Sunday, October 21, 2012

Why Don't Politicians Court the Pagan Vote?

(Cross-posted at

This may seem like a silly question on the face of it, but I think it’s worth exploring, as there are sometimes not-so-obvious truths that come out with such an examination. I put it down to three distinct reasons.

First, Pagans are a very small group, relatively speaking. According to the Pew Forum on Religion and Public Life, whose U.S. Religious Landscape Survey from 2007 remains the definitive source of hard numbers, Wiccans and other Pagans together made up approximately 0.3% of the population of the United States. The American Religious Identity Survey (ARIS) conducted by Trinity College in 2001 places the figure even lower at 0.1%. I'm going to go with the Pew numbers, for the sake of argument.

While that puts Pagans (which, presumably, includes Heathens as well) comfortably ahead of groups such as the Scientologists (0.02%) and Baha’is (0.04%), we’re still lagging way behind even relatively small groups such as Muslims (0.6%). So that’s one explanation; in terms of raw numbers, we’re pretty insignificant. But keep those numbers in the back of your mind; we’re coming back to them in a bit.

Next, we have the perception that Pagans as a group will vote in a block (as a rule, for Democrats, or possibly Greens). This presents an enormous problem in terms of garnering attention from politicians. If it appears as if the Pagan vote isn’t “up for grabs”, then politicians have no reason to court Pagans. This can work both ways. Republicans will feel that any effort they make on the Pagan vote would be wasted, and Democrats will feel that the Pagan vote is so comfortably in their camp that they can take for granted the fact that they have it locked up, and have no need to actively pursue it.

Which brings us to the final reason; actively courting the Pagan vote can actually work to alienate other, more valuable, constituencies. It was actually remarkable that President Obama made reference to “non-believers” in his inaugural address, despite the fact that they make up a not-insignificant 13.2% of the population. But if he had specifically called out Wiccans, or Witches, or Heathens? There would have been a much larger uproar. Bear in mind that the vast majority of the Democrat coalition are Christians; that should come as no surprise, as the vast majority of Americans are Christians. To call out an unpopular and somewhat threatening (to those who do believe in the Bible, which is a group that transcends all party and ideological boundaries) minority for little to no gain would have been foolhardy. Why risk the potential blow-back when you’ve got the Pagan vote in your pocket?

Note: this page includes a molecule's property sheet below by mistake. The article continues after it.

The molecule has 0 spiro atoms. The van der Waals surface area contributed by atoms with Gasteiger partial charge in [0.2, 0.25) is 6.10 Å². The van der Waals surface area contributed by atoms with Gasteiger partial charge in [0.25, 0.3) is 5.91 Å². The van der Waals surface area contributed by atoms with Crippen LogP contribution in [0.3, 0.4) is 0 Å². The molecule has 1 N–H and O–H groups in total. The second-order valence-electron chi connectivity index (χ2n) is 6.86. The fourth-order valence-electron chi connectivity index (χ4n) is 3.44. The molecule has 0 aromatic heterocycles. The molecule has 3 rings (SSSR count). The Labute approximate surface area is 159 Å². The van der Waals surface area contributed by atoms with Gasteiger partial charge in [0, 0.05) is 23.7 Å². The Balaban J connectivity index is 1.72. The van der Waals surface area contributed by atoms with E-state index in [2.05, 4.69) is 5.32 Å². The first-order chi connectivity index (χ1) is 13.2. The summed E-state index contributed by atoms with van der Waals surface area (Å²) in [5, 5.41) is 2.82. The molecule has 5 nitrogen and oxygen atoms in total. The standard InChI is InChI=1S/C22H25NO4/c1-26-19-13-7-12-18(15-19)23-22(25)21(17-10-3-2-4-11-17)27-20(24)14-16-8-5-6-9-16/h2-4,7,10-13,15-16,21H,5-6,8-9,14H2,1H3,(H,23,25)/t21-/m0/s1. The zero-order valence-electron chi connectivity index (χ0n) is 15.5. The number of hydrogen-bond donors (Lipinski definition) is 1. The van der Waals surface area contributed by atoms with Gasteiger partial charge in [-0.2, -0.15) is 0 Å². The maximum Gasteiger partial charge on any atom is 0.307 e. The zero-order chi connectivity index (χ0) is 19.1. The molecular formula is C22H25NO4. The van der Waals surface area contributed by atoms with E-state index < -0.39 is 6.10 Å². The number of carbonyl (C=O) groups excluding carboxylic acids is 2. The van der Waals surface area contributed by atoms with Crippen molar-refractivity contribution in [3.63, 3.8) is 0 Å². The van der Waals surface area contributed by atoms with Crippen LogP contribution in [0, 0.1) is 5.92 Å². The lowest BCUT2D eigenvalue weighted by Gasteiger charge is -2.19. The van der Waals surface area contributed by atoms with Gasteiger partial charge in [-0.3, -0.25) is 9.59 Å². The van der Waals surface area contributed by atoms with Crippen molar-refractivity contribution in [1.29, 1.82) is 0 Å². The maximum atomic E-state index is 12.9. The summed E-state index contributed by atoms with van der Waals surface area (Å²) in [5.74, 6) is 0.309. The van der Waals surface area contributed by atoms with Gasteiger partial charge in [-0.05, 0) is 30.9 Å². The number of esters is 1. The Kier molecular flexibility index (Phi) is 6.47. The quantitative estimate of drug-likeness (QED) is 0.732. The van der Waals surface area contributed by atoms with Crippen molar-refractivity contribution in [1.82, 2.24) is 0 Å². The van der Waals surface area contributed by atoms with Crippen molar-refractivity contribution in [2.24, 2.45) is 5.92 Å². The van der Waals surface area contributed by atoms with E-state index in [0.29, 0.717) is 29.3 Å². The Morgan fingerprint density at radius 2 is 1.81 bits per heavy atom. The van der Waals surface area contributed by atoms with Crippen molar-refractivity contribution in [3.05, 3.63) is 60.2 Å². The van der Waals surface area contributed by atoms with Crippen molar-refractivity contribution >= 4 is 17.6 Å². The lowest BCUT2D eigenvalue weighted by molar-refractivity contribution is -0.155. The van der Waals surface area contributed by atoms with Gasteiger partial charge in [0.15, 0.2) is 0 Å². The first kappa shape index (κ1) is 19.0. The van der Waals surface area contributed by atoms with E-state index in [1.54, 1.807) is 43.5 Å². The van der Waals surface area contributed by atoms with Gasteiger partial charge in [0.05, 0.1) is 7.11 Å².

Now to come back to the numbers.

According to the Pew study, approximately 0.6% of the nation is Muslim. When compared to the 23.9% that are Catholic, or the 26.3% that are Evangelicals, that doesn’t seem too much greater than the 0.3% that’s Pagan. There are twice as many Muslims as there are Pagans. Fine. But does it really seem that Muslims have *only* twice as much influence in American politics as Pagans? Where are the hundreds of Pagan worship centers across the country? Where are our priests and priestesses, our goðar being asked to perform public invocations in the U.S. House of Representatives or in state houses across the country? Where are our leaders and spokesmen when we are insulted and treated as a caricature no better than the "blackface minstrel show" in popular culture? Why doesn't the PBS Religion and Ethics Newsweekly interfaith calendar (partially paid for with our tax dollars, I will note) cover Pagan and Heathen holidays? The Baha’is are included, with a tenth of our numbers. Why not us?

You can’t get away from the Council on American Islamic Relations (CAIR) on television when someone scribbles a doodle and puts the word “Mohammed” under it. Pagans and Heathens face much more real, and much more harmful, discrimination on an everyday basis.

I think that Pagans need to organize to make our collective voice heard. We need to stand up and demand recognition as one of the many faiths that make up our melting pot of a nation, and that we are not only politically active but also not a monolithic block that can be taken for granted. If a politician does dare public approbation by reaching out to the Pagan community specifically (as Libertarian candidate Gary Johnson did not too long ago), we should at least be open to the possibility of supporting them.

Pagans are, as a rule, a contentious and independent-minded bunch. But unless we come together and say “We are Pagans and Heathens, we are as important as the Muslim vote, we’re going to support people who support us and speak to our issues, and you’d better come to realize it” then we will continue to be marginalized, ignored, and ultimately, forgotten.

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